James, Irving help Cavaliers force Game 6 in NBA Finals

James and Irving Keep Cavaliers Alive in NBA Finals
James and Irving Keep Cavaliers Alive in NBA Finals

OAKLAND, Calif., June 13 (Reuters) - LeBron James said this week that his return to the Cleveland Cavaliers in 2014 held meaning beyond a single-minded quest for an NBA championship.

But for the man who has put Cleveland, a city in the midst of a 52-year major sports title drought, two wins away from a championship for a second straight year, having his season end in Game Five of the NBA Finals wasn't an option either.

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"I understood the magnitude of this game, I knew how great of a team we were playing. I know my teammates trust me, I trust them, and that was the result of it," James said after a season-saving win over the Golden States Warriors on Monday.

With the win the Cavaliers, powered by 41 points from both James and guard Kyrie Irving, pulled to within 3-2 in the NBA Finals and sent the best-of-seven championship series back to Ohio for Game Six on Thursday.

The game remained close until midway through the third quarter when the Cavs opened up an 11-point lead. In the fourth quarter, the Warriors could only muster 13 points and failed to stave off Irving and James, who had 12 and 5 respectively.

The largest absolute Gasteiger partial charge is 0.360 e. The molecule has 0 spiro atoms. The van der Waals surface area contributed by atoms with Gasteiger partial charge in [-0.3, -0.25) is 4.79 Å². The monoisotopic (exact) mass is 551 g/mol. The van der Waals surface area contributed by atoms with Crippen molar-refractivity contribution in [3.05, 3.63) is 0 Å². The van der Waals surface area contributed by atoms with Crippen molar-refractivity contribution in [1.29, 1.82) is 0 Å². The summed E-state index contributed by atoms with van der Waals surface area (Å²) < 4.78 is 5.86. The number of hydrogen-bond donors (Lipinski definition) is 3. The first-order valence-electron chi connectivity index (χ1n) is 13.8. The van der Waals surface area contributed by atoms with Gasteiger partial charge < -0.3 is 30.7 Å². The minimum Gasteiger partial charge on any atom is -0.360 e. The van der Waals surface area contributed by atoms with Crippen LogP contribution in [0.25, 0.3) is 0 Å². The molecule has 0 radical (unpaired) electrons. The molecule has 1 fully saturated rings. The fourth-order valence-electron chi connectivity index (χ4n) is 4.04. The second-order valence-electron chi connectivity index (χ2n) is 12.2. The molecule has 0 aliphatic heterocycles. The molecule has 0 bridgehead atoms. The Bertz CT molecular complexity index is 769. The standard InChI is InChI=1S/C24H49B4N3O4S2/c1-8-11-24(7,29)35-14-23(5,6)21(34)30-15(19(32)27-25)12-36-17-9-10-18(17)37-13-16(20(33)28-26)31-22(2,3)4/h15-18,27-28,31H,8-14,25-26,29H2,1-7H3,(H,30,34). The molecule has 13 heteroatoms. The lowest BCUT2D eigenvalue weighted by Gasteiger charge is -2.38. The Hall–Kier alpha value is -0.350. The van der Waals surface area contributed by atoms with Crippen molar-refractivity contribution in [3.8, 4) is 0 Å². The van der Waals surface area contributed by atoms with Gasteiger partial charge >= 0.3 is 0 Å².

The absence of Warriors power forward Draymond Green, whose late-game kerfuffle with James on Friday lead to a one-game suspension and a war of words between the franchises, was a definite advantage according to Cavs coach Tyronn Lue.

"I've said it all along that he is the best guy in the NBA as far as reading when to help, triple switches and kicking guys out of mismatches, knowing when to go, when not to go," Lue told reporters. "He's an underrated shot blocker and he can guard one through five so that definitely help hurt their defense."

Only 10 teams in NBA history have successfully overcome 3-1 deficits, a feat most recently accomplished by the Warriors in the Western Conference final, but none have ever done it in the championship round.

Add to that the return of Green and the stakes for the Cavs' next do-or-die matchup are even higher.

For Irving's part, the high stakes match high expectations.

"We're not satisfied. We understand the magnitude of what Game Six means for us at home," Irving said.


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Originally published